BORGER: Right.

LEMON: But the picture I think made all the difference when it came to Al Franken, right? It was right there in our faces.

BORGER: Yes. Yes.

LEMON: And now we're looking at this Rob Porter story, it's right there in our faces for us to see. And I think that makes a huge opinion, especially in the court of public opinion. Thank you all, I appreciate it.

Just ahead, more on our breaking news. Sources telling CNN a senior White House official, even Chief of Staff John Kelly knew about domestic abuse allegations against top aide Rob Porter for months. What happened to the White House hiring? Only the best people, remember that?


LEMON: Here's the breaking news tonight, sources telling CNN that top aides to the president including the Chief of Staff John Kelly found out top White House staffer Rob Porter was hitting roadblocks with his background check months ago, the reason being allegations of domestic abuse. Why did no one tell the president, and how did he get hired in spite of that?

Remember, only the best people? But Porter abruptly resigned today and he denies the allegations.

Let's discuss now with CNN political commentators Scott Jennings and Alice Stewart. And I think, listen, we've gone awhile. I just want to put up -- let me put up the -- this is what Porter says.

He denies the allegations, he says, "These outrageous allegations are simply false, I took the photos given to the media nearly 15 years ago. And the reality behind them is nowhere close to what is being described. I have been transparent and truthful about these vile claims but I will not further engage publicly with a coordinated smear campaign." So he's calling it a smear campaign. Quickly, Scott, respond to that,

do you think it's a smear campaign?

SCOTT JENNINGS, POLITICAL COMMENTATOR, CNN: Well, frankly, I don't understand the strategy of defending someone who's already decided to resign. I mean, Rob Porter has a version of the story, the ex-wives have a version of the story. The FBI clearly investigated it and brought it to the attention of top White House officials.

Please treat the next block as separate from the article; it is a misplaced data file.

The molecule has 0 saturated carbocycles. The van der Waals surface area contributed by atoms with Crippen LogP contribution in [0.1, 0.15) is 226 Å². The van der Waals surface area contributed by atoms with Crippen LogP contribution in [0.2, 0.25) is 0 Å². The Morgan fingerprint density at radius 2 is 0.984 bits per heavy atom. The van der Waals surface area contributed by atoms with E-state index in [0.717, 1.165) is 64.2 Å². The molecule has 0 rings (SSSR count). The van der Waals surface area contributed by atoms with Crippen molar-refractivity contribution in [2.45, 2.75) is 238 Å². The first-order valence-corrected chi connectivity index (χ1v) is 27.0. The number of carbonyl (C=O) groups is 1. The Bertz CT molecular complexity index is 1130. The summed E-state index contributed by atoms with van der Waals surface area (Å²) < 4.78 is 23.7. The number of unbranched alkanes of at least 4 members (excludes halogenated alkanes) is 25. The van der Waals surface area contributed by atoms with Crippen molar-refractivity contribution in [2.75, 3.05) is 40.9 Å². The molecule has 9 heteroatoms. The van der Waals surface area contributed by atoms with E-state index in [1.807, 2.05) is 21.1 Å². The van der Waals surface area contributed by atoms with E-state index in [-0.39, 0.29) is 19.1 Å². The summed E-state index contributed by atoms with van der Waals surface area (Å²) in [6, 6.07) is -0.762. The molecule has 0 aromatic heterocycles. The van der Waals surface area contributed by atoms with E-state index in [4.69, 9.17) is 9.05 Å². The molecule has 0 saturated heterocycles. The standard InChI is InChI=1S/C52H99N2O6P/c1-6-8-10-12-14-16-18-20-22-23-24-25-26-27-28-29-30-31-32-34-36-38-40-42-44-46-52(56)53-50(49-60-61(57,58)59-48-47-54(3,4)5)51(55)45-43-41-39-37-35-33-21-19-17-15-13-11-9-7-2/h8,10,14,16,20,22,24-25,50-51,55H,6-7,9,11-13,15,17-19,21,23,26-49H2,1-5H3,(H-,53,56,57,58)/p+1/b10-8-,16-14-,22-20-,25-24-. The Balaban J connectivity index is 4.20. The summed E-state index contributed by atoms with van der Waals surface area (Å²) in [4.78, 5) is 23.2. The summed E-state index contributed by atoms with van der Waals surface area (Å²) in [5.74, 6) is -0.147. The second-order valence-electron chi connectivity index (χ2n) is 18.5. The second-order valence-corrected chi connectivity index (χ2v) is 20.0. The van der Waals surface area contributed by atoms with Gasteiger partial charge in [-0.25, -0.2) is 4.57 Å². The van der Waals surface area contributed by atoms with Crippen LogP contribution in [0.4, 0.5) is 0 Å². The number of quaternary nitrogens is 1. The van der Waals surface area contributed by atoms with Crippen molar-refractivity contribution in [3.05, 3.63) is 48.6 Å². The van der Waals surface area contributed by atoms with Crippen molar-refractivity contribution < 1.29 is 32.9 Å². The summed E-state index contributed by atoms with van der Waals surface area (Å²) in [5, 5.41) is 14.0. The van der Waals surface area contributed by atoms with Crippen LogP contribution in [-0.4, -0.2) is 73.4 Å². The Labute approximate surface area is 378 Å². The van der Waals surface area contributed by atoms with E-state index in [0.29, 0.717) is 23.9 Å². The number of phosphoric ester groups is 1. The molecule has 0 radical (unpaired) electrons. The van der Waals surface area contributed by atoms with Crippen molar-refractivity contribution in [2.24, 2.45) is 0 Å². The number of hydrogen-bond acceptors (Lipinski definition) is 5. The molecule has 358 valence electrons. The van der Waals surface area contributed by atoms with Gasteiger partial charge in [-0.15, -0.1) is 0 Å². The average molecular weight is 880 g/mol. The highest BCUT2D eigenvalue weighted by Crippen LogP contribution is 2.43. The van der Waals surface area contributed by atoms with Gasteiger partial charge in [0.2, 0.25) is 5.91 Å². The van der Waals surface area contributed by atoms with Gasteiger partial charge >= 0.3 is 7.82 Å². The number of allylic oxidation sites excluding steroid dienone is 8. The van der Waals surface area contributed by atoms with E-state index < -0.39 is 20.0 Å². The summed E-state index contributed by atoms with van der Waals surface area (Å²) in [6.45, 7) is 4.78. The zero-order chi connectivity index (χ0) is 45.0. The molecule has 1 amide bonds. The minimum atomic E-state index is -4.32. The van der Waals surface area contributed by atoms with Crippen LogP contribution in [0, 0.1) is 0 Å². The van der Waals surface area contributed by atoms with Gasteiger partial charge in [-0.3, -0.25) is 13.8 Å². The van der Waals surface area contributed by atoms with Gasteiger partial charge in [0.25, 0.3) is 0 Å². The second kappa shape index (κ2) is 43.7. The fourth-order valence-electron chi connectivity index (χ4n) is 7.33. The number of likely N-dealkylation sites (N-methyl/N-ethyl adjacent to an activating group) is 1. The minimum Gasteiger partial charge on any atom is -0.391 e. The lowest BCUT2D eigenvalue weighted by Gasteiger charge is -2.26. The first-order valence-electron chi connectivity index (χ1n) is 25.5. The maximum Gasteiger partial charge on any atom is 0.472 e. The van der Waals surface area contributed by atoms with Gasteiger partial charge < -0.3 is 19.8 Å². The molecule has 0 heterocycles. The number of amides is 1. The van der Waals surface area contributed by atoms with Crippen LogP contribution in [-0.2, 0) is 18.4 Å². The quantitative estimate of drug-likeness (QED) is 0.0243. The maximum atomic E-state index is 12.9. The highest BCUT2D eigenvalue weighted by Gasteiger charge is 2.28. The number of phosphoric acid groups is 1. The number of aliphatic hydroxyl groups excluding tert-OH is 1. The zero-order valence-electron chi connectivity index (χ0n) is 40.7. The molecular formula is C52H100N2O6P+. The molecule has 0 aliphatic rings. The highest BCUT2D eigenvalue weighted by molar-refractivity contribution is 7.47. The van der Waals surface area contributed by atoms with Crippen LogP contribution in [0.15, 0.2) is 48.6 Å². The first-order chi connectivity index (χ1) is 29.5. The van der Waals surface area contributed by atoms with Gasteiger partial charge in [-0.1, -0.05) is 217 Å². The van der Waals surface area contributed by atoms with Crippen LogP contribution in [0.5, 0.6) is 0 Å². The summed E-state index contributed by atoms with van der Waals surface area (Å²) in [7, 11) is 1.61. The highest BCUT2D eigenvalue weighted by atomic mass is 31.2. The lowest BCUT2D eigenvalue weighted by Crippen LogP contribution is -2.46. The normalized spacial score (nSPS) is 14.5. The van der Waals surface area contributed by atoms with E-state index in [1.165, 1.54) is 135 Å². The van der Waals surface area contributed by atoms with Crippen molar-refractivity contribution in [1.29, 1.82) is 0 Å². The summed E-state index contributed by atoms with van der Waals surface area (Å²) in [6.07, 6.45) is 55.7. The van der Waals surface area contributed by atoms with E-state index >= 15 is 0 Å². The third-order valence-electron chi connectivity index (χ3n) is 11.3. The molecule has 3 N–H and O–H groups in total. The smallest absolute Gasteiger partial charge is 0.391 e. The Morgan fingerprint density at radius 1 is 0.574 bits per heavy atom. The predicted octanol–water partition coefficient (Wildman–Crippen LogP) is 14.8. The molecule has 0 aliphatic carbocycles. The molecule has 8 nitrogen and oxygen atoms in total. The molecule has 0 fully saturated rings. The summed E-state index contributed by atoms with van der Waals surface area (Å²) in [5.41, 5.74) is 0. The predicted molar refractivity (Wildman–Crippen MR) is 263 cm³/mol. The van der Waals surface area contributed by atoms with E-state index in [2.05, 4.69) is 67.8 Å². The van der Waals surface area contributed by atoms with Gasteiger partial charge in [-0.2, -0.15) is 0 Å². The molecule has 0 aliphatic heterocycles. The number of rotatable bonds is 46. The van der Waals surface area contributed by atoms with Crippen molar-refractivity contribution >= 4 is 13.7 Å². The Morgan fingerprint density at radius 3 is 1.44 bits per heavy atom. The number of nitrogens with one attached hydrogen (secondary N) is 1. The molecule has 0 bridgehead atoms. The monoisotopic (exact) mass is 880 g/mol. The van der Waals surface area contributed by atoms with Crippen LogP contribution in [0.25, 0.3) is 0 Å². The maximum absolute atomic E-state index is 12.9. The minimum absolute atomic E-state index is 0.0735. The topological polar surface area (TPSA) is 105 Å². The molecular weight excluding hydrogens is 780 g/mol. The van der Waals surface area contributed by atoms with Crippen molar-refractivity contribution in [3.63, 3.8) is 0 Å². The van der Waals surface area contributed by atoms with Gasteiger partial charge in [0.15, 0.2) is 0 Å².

Here's the deal. No matter what the story is, you have to ask yourself, what's best for the president? Number one, what's best for the president is to not have people with this in their background working in the White House.

Number two, how can you have a staff secretary who can't get a security clearance when they handle the most sensitive documents, all the documents? And number three, again, at the end of the day you're there to serve the country and the president. And if this is going to hurt the president and his agenda, you have to act on it at that point.

So right now, there's no defense of this. You can't defend it. You have to let it go and move on. And frankly, they're going to have to admit a mistake, which is they should have fired him when they found out about it months ago.

LEMON: But you're not making an excuse saying that in his defense, saying that this, that this is some smear campaign? I just want to get that...


JENNINGS: Look, I don't -- I'm sure -- I mean, to him it probably sounds like a smear campaign. And clearly, he's got a version of this that doesn't match the version that his ex-wives are telling. But he had a restraining order against him, and he knew that they were going to make these allegations.

And clearly he knew they were going to tell the FBI. Anybody who gets a background check in this kind of a job knows they're going to interview people like this. So he would have known.

LEMON: Do they need...


JENNINGS: There's also an element of personal responsibility.

LEMON: ... to admit that they made a mistake?

JENNINGS: You have to disclose on your forms and frankly, to your superiors. Look, this is back in my background.

LEMON: Do they need to admit that they made mistakes, Scott? If so, does Kelly need to own it and should he keep his job? JENNINGS: Yes, look, I think at the end of the day, they're not --

they're not going to be able to skirt around the timeline. The timeline is going to have to come out. They're going to have to be transparent about this. You can make mistakes in judgment. It does happen.

But this is a pretty big one, frankly.


JENNINGS: And the job is big. The White House staff secretary handles all the paper flow in and out of the Oval Office. This isn't somebody who is in some far-flung agency. They're near the president all the time. And I just don't think they're going to be able to not answer some questions about the timeline here.